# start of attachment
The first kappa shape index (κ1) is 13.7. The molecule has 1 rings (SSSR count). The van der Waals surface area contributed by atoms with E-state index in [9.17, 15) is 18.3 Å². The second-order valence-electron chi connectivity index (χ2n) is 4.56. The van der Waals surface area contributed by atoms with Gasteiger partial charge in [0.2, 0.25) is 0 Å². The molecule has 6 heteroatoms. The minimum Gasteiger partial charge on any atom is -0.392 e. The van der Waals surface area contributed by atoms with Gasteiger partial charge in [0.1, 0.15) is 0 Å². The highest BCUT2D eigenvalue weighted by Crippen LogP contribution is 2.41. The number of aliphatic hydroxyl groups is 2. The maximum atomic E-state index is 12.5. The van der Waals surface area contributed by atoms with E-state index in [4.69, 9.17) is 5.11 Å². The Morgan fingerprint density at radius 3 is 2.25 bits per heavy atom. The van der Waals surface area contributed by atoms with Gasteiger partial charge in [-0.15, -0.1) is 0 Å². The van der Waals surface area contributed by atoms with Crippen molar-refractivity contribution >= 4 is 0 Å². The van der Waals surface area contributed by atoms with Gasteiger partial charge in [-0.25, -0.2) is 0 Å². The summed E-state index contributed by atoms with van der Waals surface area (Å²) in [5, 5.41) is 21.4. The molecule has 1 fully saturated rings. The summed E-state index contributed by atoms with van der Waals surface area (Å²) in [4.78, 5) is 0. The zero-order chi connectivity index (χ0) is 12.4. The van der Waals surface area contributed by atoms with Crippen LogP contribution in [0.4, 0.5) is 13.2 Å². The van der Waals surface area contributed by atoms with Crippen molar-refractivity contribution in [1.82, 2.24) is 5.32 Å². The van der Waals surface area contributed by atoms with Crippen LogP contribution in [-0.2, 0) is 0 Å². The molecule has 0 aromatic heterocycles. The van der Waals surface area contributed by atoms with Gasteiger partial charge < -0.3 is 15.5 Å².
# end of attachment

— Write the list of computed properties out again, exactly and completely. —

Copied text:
The first kappa shape index (κ1) is 13.7. The molecule has 1 rings (SSSR count). The van der Waals surface area contributed by atoms with E-state index in [9.17, 15) is 18.3 Å². The second-order valence-electron chi connectivity index (χ2n) is 4.56. The van der Waals surface area contributed by atoms with Gasteiger partial charge in [0.2, 0.25) is 0 Å². The molecule has 6 heteroatoms. The minimum Gasteiger partial charge on any atom is -0.392 e. The van der Waals surface area contributed by atoms with Gasteiger partial charge in [0.1, 0.15) is 0 Å². The highest BCUT2D eigenvalue weighted by Crippen LogP contribution is 2.41. The number of aliphatic hydroxyl groups is 2. The maximum atomic E-state index is 12.5. The van der Waals surface area contributed by atoms with E-state index in [4.69, 9.17) is 5.11 Å². The Morgan fingerprint density at radius 3 is 2.25 bits per heavy atom. The van der Waals surface area contributed by atoms with Gasteiger partial charge in [-0.15, -0.1) is 0 Å². The van der Waals surface area contributed by atoms with Crippen molar-refractivity contribution >= 4 is 0 Å². The van der Waals surface area contributed by atoms with Gasteiger partial charge in [-0.25, -0.2) is 0 Å². The summed E-state index contributed by atoms with van der Waals surface area (Å²) in [5, 5.41) is 21.4. The molecule has 1 fully saturated rings. The summed E-state index contributed by atoms with van der Waals surface area (Å²) in [4.78, 5) is 0. The zero-order chi connectivity index (χ0) is 12.4. The van der Waals surface area contributed by atoms with Crippen LogP contribution in [0.4, 0.5) is 13.2 Å². The van der Waals surface area contributed by atoms with Crippen molar-refractivity contribution in [1.82, 2.24) is 5.32 Å². The van der Waals surface area contributed by atoms with Crippen LogP contribution in [-0.2, 0) is 0 Å². The molecule has 0 aromatic heterocycles. The van der Waals surface area contributed by atoms with Gasteiger partial charge < -0.3 is 15.5 Å².